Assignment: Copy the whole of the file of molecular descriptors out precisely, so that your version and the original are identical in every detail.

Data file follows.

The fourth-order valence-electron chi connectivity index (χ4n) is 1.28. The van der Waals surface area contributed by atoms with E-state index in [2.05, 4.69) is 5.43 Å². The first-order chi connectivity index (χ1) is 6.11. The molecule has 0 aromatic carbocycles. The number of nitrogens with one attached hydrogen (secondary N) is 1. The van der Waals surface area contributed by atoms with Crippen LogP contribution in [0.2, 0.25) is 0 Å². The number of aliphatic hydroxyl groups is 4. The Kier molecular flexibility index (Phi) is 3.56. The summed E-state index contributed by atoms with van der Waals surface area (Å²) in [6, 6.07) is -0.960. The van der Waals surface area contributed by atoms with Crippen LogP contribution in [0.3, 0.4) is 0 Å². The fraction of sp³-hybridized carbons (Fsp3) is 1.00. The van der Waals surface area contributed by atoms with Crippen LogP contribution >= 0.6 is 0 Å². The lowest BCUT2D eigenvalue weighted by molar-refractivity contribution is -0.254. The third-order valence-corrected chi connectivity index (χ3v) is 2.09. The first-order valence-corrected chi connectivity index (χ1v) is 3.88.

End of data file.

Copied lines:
The fourth-order valence-electron chi connectivity index (χ4n) is 1.28. The van der Waals surface area contributed by atoms with E-state index in [2.05, 4.69) is 5.43 Å². The first-order chi connectivity index (χ1) is 6.11. The molecule has 0 aromatic carbocycles. The number of nitrogens with one attached hydrogen (secondary N) is 1. The van der Waals surface area contributed by atoms with Crippen LogP contribution in [0.2, 0.25) is 0 Å². The number of aliphatic hydroxyl groups is 4. The Kier molecular flexibility index (Phi) is 3.56. The summed E-state index contributed by atoms with van der Waals surface area (Å²) in [6, 6.07) is -0.960. The van der Waals surface area contributed by atoms with Crippen LogP contribution in [0.3, 0.4) is 0 Å². The fraction of sp³-hybridized carbons (Fsp3) is 1.00. The van der Waals surface area contributed by atoms with Crippen LogP contribution >= 0.6 is 0 Å². The lowest BCUT2D eigenvalue weighted by molar-refractivity contribution is -0.254. The third-order valence-corrected chi connectivity index (χ3v) is 2.09. The first-order valence-corrected chi connectivity index (χ1v) is 3.88.